What does the phrase “separation of church and state” mean?
It means church and state, as far as possible, are to be separate. The framers of the Constitution did not intend absolute separation. Indeed, complete separation is impossible and undesirable. The “wall of separation” concept is nothing more than a metaphor to the Supreme Court. It has nothing to do with mixing religion and politics. Religion and politics have always intersected in America. The Establishment Clause of the First Amendment means government may not establish a national church, it may not favor one faith over another, and it may not favor or inhibit religion as such.
Has the Supreme Court interpreted the Establishment Clause to mean something the framers of the Constitution did not intend?
Supreme Court Justice William Brennan has said it is not a question of “either/or”—either the text of the Constitution or its contemporary interpretation. Instead, Brennan said, it is “both/and.” You begin with the text, but you have to interpret it to fit the ever-changing legal situation in our time. This understanding of the Supreme Court’s role is time honored. In 1803, Chief Justice John Marshall wrote in Marbury v. Madison: “It is emphatically the province and duty of the judicial department to say what the law is.”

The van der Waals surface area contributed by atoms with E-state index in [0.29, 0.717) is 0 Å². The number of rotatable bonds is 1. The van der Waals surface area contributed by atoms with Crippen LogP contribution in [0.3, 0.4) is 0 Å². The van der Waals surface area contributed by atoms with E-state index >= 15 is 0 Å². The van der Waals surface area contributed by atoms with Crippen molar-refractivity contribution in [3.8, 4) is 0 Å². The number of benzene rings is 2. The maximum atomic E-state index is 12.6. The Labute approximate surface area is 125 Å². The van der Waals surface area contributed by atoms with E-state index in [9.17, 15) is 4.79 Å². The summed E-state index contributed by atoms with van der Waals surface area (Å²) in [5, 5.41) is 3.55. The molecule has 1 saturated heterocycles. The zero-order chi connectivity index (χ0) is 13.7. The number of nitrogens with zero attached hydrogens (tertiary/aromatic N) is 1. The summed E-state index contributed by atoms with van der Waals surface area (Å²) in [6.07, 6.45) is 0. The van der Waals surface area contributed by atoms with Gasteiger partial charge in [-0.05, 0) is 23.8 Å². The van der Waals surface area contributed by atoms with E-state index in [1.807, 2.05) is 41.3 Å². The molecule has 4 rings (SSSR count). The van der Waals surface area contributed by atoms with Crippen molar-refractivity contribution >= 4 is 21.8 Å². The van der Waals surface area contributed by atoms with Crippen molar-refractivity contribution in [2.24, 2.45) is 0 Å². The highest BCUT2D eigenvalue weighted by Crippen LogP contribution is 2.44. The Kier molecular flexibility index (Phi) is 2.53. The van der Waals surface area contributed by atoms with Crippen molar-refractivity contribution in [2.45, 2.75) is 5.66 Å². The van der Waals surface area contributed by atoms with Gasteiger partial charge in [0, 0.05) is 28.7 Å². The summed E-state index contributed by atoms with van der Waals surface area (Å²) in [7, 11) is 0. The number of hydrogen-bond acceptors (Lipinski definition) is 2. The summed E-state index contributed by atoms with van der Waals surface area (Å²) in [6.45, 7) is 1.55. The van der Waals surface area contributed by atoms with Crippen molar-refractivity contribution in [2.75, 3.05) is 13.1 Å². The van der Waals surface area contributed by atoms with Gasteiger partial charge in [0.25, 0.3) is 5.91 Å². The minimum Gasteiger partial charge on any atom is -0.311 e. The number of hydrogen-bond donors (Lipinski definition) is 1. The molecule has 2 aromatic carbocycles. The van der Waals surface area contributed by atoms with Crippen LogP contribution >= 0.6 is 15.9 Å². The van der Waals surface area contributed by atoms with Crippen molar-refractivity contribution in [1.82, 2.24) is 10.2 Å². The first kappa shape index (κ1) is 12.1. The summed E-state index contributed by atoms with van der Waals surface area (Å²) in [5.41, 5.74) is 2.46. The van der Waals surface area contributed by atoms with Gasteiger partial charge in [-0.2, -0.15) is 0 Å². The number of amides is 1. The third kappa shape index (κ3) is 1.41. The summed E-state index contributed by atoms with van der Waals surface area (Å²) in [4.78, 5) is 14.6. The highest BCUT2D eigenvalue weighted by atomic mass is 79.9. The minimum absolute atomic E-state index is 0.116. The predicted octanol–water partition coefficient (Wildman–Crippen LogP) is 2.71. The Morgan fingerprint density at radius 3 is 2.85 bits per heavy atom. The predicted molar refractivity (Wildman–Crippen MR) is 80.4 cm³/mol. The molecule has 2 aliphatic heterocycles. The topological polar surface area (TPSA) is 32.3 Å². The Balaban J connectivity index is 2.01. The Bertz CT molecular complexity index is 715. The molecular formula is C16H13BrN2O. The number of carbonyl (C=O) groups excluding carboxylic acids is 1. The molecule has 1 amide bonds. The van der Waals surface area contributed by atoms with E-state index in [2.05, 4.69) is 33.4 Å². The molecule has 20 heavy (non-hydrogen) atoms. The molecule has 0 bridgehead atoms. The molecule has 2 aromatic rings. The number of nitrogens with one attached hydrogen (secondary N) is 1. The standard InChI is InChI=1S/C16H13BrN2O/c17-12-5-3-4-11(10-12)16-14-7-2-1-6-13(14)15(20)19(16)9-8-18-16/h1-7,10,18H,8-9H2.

Why has this issue become so controversial, pitting the U.S. attorney general against several Supreme Court justices?
Society has changed in 200 years. When the Constitution was written, the new nation harbored scarcely a dozen religious groups. Today, the United States protects the rights of some 3,000 religious bodies. As a result, the application of the First Amendment’s religion clauses needs to be dynamic rather than static. The framers of the Constitution ...1
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